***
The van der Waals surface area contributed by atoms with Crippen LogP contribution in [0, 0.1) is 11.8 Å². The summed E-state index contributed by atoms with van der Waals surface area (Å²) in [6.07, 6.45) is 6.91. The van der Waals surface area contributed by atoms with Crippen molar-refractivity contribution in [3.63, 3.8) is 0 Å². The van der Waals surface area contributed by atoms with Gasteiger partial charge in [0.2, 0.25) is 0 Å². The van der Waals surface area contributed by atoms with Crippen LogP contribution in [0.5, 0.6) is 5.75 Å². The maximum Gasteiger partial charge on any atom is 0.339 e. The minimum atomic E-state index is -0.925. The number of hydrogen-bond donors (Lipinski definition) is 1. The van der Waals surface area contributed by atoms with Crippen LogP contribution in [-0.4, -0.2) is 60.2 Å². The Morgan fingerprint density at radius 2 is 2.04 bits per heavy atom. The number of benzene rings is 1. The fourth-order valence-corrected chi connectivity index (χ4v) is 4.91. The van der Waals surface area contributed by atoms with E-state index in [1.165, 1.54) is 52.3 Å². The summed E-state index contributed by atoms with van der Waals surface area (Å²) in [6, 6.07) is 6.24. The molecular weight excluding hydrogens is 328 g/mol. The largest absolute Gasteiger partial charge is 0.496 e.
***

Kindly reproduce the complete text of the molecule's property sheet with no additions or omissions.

The van der Waals surface area contributed by atoms with Crippen LogP contribution in [0, 0.1) is 11.8 Å². The summed E-state index contributed by atoms with van der Waals surface area (Å²) in [6.07, 6.45) is 6.91. The van der Waals surface area contributed by atoms with Crippen molar-refractivity contribution in [3.63, 3.8) is 0 Å². The van der Waals surface area contributed by atoms with Gasteiger partial charge in [0.2, 0.25) is 0 Å². The van der Waals surface area contributed by atoms with Crippen LogP contribution in [0.5, 0.6) is 5.75 Å². The maximum Gasteiger partial charge on any atom is 0.339 e. The minimum atomic E-state index is -0.925. The number of hydrogen-bond donors (Lipinski definition) is 1. The van der Waals surface area contributed by atoms with Crippen LogP contribution in [-0.4, -0.2) is 60.2 Å². The Morgan fingerprint density at radius 2 is 2.04 bits per heavy atom. The number of benzene rings is 1. The fourth-order valence-corrected chi connectivity index (χ4v) is 4.91. The van der Waals surface area contributed by atoms with E-state index in [1.165, 1.54) is 52.3 Å². The summed E-state index contributed by atoms with van der Waals surface area (Å²) in [6, 6.07) is 6.24. The molecular weight excluding hydrogens is 328 g/mol. The largest absolute Gasteiger partial charge is 0.496 e.